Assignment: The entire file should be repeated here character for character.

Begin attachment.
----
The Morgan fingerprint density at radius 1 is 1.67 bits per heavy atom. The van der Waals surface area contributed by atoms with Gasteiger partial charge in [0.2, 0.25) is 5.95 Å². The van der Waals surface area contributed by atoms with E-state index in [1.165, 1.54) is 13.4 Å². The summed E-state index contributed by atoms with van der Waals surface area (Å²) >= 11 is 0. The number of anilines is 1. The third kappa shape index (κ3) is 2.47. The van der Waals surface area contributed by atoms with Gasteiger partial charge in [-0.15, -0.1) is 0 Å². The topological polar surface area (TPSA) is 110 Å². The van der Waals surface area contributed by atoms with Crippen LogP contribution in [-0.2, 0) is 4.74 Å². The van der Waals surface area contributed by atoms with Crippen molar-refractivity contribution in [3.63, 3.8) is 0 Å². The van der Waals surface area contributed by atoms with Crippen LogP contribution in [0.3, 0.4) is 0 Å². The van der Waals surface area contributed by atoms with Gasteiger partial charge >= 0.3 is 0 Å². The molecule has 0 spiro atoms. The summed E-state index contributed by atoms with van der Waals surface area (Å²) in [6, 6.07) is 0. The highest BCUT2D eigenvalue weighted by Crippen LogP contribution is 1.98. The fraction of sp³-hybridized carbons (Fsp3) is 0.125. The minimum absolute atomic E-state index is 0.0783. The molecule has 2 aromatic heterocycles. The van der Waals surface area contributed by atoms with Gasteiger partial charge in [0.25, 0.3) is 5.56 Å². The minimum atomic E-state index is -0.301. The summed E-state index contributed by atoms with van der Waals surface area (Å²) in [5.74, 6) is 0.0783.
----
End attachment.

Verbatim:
The Morgan fingerprint density at radius 1 is 1.67 bits per heavy atom. The van der Waals surface area contributed by atoms with Gasteiger partial charge in [0.2, 0.25) is 5.95 Å². The van der Waals surface area contributed by atoms with E-state index in [1.165, 1.54) is 13.4 Å². The summed E-state index contributed by atoms with van der Waals surface area (Å²) >= 11 is 0. The number of anilines is 1. The third kappa shape index (κ3) is 2.47. The van der Waals surface area contributed by atoms with Gasteiger partial charge in [-0.15, -0.1) is 0 Å². The topological polar surface area (TPSA) is 110 Å². The van der Waals surface area contributed by atoms with Crippen LogP contribution in [-0.2, 0) is 4.74 Å². The van der Waals surface area contributed by atoms with Crippen molar-refractivity contribution in [3.63, 3.8) is 0 Å². The van der Waals surface area contributed by atoms with Crippen LogP contribution in [0.3, 0.4) is 0 Å². The van der Waals surface area contributed by atoms with Gasteiger partial charge >= 0.3 is 0 Å². The molecule has 0 spiro atoms. The summed E-state index contributed by atoms with van der Waals surface area (Å²) in [6, 6.07) is 0. The highest BCUT2D eigenvalue weighted by Crippen LogP contribution is 1.98. The fraction of sp³-hybridized carbons (Fsp3) is 0.125. The minimum absolute atomic E-state index is 0.0783. The molecule has 2 aromatic heterocycles. The van der Waals surface area contributed by atoms with Gasteiger partial charge in [0.25, 0.3) is 5.56 Å². The minimum atomic E-state index is -0.301. The summed E-state index contributed by atoms with van der Waals surface area (Å²) in [5.74, 6) is 0.0783.